Toshiba apologizes to nation for sale of submarine technology


WASHINGTON -- The Toshiba Corp. apologized Monday to 'the American people, the administration and Congress' for the sale of secret U.S. submarine technology to the Soviet Union.

The Japanese firm ran full-page ads Monday in scores of newspapers nationwide and the apology will appear in 91 newspapers by Tuesday, said Tako Hayashida, vice president and corporate secretary of Toshiba.


The Pentagon said the sale damaged U.S. security, and its disclosure touched off an explosion of anger against Toshiba on Capitol Hill.

Lawmakers threatened a ban on Toshiba imports and held rallies urging Americans to boycott Toshiba, which makes lap-top computers, televisions, photocopiers, video-cassette recorders and semiconductors.

'Toshiba Corporation shares the shock and anger of the American people, the administration and Congress at the recent conduct of one of our 50 major subsidiaries, Toshiba Machine Company,' the ad said.

The 'conduct' by TMC involved the sale to the Soviet Union of at least four huge machines for milling submarine propellers, enabling Soviet submarines to run as quietly as U.S. subs, making them harder to detect.

Accompanying the machines were computer programs to run them, which were sold by Kongsberg Vapenfabrik, a Norwegian government-owned company.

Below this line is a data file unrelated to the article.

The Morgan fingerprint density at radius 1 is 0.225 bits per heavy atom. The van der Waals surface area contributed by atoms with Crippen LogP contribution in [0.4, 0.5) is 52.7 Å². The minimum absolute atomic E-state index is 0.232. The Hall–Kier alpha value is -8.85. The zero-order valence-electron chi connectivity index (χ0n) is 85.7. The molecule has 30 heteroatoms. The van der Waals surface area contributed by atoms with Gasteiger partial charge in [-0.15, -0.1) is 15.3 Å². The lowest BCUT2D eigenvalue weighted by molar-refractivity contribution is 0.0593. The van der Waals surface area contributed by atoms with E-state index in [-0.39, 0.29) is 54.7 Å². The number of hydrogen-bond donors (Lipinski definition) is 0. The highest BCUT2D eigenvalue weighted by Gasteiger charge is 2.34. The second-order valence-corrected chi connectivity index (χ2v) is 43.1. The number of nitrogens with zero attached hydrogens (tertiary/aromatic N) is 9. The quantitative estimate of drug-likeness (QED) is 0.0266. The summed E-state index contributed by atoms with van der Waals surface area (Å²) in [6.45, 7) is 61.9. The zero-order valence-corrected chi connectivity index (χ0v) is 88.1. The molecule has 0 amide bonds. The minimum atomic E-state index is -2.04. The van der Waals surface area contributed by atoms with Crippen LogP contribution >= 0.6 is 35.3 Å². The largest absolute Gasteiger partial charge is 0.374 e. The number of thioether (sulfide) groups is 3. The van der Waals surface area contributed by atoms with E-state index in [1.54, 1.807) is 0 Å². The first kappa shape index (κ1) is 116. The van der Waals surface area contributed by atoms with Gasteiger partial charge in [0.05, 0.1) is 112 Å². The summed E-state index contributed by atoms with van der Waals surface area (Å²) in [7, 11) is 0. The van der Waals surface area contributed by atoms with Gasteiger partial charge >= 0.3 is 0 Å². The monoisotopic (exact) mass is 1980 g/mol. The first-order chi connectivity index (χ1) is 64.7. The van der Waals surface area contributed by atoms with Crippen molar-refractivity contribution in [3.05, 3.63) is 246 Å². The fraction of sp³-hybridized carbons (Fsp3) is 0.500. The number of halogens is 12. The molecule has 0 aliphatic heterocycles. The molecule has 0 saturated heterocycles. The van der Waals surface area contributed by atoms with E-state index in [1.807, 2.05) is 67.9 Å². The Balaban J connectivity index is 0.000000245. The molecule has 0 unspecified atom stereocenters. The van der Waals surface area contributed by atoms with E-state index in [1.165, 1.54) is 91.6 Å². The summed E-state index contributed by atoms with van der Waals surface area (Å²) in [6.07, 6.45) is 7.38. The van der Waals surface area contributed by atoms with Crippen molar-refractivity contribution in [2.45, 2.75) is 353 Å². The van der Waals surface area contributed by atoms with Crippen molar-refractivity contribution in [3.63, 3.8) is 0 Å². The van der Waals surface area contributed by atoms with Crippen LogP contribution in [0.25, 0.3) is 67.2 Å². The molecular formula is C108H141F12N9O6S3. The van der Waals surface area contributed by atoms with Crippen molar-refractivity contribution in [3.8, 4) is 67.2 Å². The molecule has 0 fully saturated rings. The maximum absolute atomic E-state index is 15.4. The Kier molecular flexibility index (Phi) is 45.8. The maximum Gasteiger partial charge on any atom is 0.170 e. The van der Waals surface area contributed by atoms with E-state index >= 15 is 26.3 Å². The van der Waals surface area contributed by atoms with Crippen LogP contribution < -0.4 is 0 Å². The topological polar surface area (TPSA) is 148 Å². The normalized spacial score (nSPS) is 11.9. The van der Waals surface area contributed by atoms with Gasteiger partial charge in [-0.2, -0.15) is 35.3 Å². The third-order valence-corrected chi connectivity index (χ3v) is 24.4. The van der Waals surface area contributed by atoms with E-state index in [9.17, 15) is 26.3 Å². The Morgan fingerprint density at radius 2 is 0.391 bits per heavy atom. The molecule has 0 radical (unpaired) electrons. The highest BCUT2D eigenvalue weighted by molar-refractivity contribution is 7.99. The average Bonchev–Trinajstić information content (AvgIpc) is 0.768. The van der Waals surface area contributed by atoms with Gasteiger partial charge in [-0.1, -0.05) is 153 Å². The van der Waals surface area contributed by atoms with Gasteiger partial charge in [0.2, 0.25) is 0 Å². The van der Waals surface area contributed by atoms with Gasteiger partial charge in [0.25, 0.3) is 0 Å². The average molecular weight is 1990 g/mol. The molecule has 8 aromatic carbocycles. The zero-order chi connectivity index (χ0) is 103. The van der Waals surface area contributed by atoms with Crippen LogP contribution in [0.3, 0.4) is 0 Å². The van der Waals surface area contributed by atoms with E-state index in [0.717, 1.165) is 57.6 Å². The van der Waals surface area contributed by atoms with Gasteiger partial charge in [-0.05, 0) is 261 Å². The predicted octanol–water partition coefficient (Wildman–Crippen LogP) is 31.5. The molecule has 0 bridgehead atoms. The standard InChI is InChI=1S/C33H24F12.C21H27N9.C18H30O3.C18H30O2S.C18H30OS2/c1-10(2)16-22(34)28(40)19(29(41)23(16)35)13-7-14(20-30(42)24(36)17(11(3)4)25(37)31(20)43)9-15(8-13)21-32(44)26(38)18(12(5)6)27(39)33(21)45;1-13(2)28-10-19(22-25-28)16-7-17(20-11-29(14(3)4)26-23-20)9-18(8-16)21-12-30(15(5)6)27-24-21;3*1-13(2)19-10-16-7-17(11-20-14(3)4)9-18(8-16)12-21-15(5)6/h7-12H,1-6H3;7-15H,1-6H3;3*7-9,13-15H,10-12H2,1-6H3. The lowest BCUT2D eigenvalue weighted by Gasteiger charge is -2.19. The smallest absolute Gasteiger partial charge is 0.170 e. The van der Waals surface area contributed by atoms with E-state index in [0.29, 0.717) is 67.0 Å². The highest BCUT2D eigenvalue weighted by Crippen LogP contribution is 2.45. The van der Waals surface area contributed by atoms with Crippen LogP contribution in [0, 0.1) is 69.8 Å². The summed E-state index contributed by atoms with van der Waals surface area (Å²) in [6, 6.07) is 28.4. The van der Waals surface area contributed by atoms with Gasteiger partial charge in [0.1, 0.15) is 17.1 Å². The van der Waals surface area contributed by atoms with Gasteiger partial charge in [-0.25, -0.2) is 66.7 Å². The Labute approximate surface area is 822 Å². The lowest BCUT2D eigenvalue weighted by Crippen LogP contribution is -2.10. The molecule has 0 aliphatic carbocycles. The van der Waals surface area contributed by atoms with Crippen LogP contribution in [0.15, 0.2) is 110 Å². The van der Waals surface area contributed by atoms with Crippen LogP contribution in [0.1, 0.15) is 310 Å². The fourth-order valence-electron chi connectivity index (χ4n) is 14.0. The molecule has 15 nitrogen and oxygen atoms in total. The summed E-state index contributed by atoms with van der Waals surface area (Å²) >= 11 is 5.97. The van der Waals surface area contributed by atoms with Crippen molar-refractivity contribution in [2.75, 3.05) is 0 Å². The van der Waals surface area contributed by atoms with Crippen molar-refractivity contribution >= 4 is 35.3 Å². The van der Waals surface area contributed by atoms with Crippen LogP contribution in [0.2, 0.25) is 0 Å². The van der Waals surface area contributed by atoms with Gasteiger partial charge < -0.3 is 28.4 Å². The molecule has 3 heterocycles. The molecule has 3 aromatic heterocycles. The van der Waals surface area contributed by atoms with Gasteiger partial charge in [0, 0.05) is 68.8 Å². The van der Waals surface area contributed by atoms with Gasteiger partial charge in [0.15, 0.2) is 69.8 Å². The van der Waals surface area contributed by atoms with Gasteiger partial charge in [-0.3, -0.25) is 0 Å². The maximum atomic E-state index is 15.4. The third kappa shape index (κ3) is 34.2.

The ad declared the parent 'Toshiba Corporation had no knowledge of this unauthorized action by TMC. ... Nevertheless, Toshiba Corporation profoundly apologizes for these past actions by a subsidiary of Toshiba.'

In a 92-5 vote, the Senate approved a two- to five-year ban last month on Toshiba imports and those made by the Norwegian firm and included the measure in its version of the trade bill. Similar bans are pending in the House, though not in its trade bill.

An import ban would require President Reagan's signature, which is considered unlikely.

In response to the Senate vote and rallies, Toshiba issued a veiled warning July 2 that an import ban could affect more than $1 billion in sales and could lead to the layoff of some of its 4,000 employees in the United States.

The Toshiba ad noted: 'Both the chairman and the president of Toshiba Corporation have resigned. For the Japanese business world, this is the highest form of apology.' The ad pledges 'corrective measures' have been taken and 'wrongdoers are now being prosecuted' in Japan.

Toshiba, which reported $22.6 billion in sales worldwide in the fiscal year that ended March 31, lists total U.S. sales of $2 billion. The firm has plants in Lebanon, Tenn., Houston and Sunnyvale and Irvine, Calif.


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